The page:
a cubic Hermite polynomial interpolation with a spatial resolution of 10 mm was per-
formed on the measured raw data before proceeding to the analysis of the results in order
to reduce the data volume without compromising the accuracy.
Digital Image Correlation (DIC) was also performed on one of the lateral sides of the
beams to measure the deformation and strain fields as well as to measure the evolution of
crack widths. For that purpose, images were taken periodically using two Fujifilm X-T30
digital cameras. The obtained images had a resolution of 26 megapixels, 6240 × 4160 pixels,
and each individual image covered a region of the central part of the beams of approxi-
mately 1.2 × 0.8 m, providing a coverage of 0.19 mm/pixel. Images were taken every 15
min for the beams subjected to cyclic loading, whereas only one image every 2 h was taken
for the beams subjected to sustained deflection. Subsequently, the images were processed
and analyzed in the free software GOM Correlate.
2.3. Test Setup and Loading Procedure
The beam specimens were tested under four-point bending. Prior to the long-term
loading procedure, all beams were subjected to two load cycles reaching a maximum total
load of 60 kN (corresponding to about 30% of the estimated capacity), to induce cracking
and validate the performance of the V9 cables under short-term loading. It should be
noted that the results of the pre-cracking stage are reported elsewhere , and they are
only briefly described in the present work for completeness.
For the long-term loading, the beams were divided into two groups and the beams
in each group were clamped together according to the setup illustrated in Figure 2. In that
setup, the bottom beam was turned upside down so that the tension reinforcement was
facing upwards. Then, the top beam was positioned onto two sets of support plates resting
on the bottom beam, the centers of which were 2700 mm apart. Thereafter, the load was
Sensors 2021, 21, 6338 6 of 20
introduced at two loading points, where the clamping devices were mounted, which di-
vided the total span into three equal spans of 900 mm.
For the group of beams subjected to cyclic loading, a hydraulic cylinder was placed
between the clamping device and the loading plate of the top beam, cf. Detail A in Figure
2; the imposed deformation on the group of beams subjected to sustained deflection was
achieved by tightening a threaded bolt screwed into the clamping device, cf. Detail B in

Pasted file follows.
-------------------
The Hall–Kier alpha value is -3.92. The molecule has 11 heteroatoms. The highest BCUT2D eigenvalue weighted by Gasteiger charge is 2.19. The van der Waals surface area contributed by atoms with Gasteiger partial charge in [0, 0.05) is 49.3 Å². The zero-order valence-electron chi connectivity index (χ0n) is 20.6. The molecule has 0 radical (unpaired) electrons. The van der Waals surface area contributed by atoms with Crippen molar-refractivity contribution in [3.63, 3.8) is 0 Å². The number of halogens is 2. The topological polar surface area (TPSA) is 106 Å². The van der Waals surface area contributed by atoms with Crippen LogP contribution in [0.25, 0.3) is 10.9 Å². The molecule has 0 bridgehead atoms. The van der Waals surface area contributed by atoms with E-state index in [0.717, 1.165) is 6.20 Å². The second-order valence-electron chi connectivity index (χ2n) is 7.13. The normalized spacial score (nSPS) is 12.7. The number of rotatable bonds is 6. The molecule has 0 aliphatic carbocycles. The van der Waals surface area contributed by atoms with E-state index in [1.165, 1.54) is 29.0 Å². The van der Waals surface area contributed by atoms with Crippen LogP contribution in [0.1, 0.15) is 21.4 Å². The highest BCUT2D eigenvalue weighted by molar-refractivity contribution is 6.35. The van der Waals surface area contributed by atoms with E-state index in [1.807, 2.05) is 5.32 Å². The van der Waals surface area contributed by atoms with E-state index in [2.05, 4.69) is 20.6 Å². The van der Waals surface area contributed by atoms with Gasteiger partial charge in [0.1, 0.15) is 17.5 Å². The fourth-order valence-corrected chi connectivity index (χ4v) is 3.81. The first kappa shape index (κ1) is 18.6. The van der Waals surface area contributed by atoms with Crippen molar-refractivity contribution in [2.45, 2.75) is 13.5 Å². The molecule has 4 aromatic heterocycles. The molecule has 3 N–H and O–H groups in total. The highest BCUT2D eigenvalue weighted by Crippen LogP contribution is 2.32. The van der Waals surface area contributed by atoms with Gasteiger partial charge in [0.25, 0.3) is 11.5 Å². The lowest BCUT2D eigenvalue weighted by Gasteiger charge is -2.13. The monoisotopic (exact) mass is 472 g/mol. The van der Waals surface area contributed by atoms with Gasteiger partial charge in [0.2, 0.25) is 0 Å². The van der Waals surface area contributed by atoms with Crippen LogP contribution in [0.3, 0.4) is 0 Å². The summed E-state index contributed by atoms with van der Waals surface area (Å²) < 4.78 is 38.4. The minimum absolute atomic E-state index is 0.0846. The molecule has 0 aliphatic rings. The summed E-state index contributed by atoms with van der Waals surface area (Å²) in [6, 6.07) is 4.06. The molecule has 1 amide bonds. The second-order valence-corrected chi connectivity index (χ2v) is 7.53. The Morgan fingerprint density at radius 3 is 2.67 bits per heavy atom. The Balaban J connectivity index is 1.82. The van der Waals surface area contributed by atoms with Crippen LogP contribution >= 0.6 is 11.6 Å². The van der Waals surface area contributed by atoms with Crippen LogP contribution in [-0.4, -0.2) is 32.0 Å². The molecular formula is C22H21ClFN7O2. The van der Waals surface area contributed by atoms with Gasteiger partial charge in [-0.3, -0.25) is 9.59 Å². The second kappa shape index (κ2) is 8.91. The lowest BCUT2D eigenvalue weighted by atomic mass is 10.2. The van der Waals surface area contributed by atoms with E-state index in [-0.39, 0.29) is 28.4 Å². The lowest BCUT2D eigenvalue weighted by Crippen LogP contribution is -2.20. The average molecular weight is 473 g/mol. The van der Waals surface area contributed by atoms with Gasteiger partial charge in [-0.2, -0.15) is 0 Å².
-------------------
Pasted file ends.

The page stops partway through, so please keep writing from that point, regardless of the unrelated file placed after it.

Figure 2. Two load cells were provisioned at the loading points over the top beam and
one more between the support plates at one of the ends in order to ensure a symmetric
load distribution. The load of the Enerpac hydraulic cylinder was automatically controlled
using a close-loop feedback control system retrofitted with the measurement of the load-
Figure 2. Loading setup for the long-term loading experiments (all measurements in mm).
The definition of the loading procedure for the cyclically loaded beams in the time
domain was performed according to a squared wave signal where both the amplitude and
the duration of the pulses were randomly varied within a given interval, as illustrated in
Figure 3. A closed-loop feedback system was used to control the load applied by the hy-
draulic cylinders. The maximum load applied for each cycle varied between 10 and 36 kN
(per cylinder) whereas the pulse duration varied between 1 and 6 h. Conversely, both the
load and the interval between pulses were kept constant at 6 kN and 1 h, respectively. The
beams subjected to sustained deflection were initially loaded to approximately 30 kN (per
loading point) and then reloaded after 44 days to compensate the part of the load lost due
to creep effects.
Sensors 2021, 21, 6338 7 of 20
Figure 3. Definition of the loading procedure for the cyclically loaded beams.
3. Results and Discussion
3.1. DOFS Measurements and Beam Behavior under Sustained Deflection
3.1.1. Load Evolution under Sustained Deflection
The variation of the load in the beams subjected to a sustained deflection as measured
by a load cell located over one of the loading plates is presented in Figure 4a. A gradual
load decay due to relaxation effects caused by the creep of the concrete can be observed
up to the point where the load was manually increased to restore the initial load level.
Thereafter, the load continued decreasing following a trend similar to before the reload-
ing. Accordingly, the total monitoring time is divided into two periods, where the begin-
ning of the second period is marked by the reloading of the beams. Four different times
in period one, depicted in Figure 4a as circular markers, were selected to investigate var-
iations over time of the spatial distribution of the beam parameters. Note that in period
two, a certain region is shaded in grey indicating a period of missing data due to unavail-
ability of the optical fiber interrogator.
Figure 4b shows the initial distribution of strains at the tensile reinforcement in beam
5, where the position of identified cracks, clearly discernible in the strain profile as strain
peaks, have been indicated by triangular markers. Two sections of interest were selected
to investigate the variation over time of the DOFS measurements, as well as derived mag-
nitudes, for specific locations. The sections corresponded to the position of two different
cracks, one located in the shear span (Section 1) and one in the constant moment region
(Section 2), as shown in Figure 4b.
Sensors 2021, 21, 6338 8 of 20
Figure 4. (a) Time evolution of the load for the beams subjected to sustained deflection where four selected times of interest
(t1, t3, t3, t4) are indicated by markers. (b) Strain profile at one of the tensile reinforcement bars of beam 5 at the beginning
of the test. Triangular markers indicate the positions of identified cracks and dashed lines highlight the position of two